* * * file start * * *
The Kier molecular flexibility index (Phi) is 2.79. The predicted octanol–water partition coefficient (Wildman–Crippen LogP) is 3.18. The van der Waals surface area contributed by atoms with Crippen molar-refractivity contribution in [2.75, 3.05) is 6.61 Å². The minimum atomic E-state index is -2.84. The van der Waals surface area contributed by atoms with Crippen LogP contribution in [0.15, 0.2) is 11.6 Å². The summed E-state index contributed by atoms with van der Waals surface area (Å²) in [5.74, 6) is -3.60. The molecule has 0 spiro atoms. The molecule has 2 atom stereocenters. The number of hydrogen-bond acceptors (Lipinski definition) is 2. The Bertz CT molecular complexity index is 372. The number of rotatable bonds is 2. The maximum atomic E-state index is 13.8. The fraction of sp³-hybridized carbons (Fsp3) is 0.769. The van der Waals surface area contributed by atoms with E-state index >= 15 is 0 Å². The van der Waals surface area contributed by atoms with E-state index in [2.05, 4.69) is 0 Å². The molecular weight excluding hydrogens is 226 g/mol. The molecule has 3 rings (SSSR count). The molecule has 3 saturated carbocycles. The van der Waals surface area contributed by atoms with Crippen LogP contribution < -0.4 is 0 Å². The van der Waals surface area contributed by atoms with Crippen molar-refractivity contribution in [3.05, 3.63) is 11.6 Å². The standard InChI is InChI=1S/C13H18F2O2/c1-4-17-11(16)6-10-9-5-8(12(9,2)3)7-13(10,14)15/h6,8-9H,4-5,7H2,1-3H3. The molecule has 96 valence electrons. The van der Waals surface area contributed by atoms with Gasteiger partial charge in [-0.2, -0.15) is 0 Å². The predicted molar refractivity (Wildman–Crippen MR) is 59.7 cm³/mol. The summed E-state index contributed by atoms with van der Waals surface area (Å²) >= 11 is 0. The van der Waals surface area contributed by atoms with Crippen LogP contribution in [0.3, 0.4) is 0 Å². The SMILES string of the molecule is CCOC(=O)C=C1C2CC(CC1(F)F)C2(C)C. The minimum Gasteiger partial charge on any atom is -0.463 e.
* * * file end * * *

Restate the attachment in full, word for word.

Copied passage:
The Kier molecular flexibility index (Phi) is 2.79. The predicted octanol–water partition coefficient (Wildman–Crippen LogP) is 3.18. The van der Waals surface area contributed by atoms with Crippen molar-refractivity contribution in [2.75, 3.05) is 6.61 Å². The minimum atomic E-state index is -2.84. The van der Waals surface area contributed by atoms with Crippen LogP contribution in [0.15, 0.2) is 11.6 Å². The summed E-state index contributed by atoms with van der Waals surface area (Å²) in [5.74, 6) is -3.60. The molecule has 0 spiro atoms. The molecule has 2 atom stereocenters. The number of hydrogen-bond acceptors (Lipinski definition) is 2. The Bertz CT molecular complexity index is 372. The number of rotatable bonds is 2. The maximum atomic E-state index is 13.8. The fraction of sp³-hybridized carbons (Fsp3) is 0.769. The van der Waals surface area contributed by atoms with E-state index >= 15 is 0 Å². The van der Waals surface area contributed by atoms with E-state index in [2.05, 4.69) is 0 Å². The molecular weight excluding hydrogens is 226 g/mol. The molecule has 3 rings (SSSR count). The molecule has 3 saturated carbocycles. The van der Waals surface area contributed by atoms with Crippen LogP contribution < -0.4 is 0 Å². The van der Waals surface area contributed by atoms with Crippen molar-refractivity contribution in [3.05, 3.63) is 11.6 Å². The standard InChI is InChI=1S/C13H18F2O2/c1-4-17-11(16)6-10-9-5-8(12(9,2)3)7-13(10,14)15/h6,8-9H,4-5,7H2,1-3H3. The molecule has 96 valence electrons. The van der Waals surface area contributed by atoms with Gasteiger partial charge in [-0.2, -0.15) is 0 Å². The predicted molar refractivity (Wildman–Crippen MR) is 59.7 cm³/mol. The summed E-state index contributed by atoms with van der Waals surface area (Å²) >= 11 is 0. The van der Waals surface area contributed by atoms with Crippen LogP contribution in [0.3, 0.4) is 0 Å². The SMILES string of the molecule is CCOC(=O)C=C1C2CC(CC1(F)F)C2(C)C. The minimum Gasteiger partial charge on any atom is -0.463 e.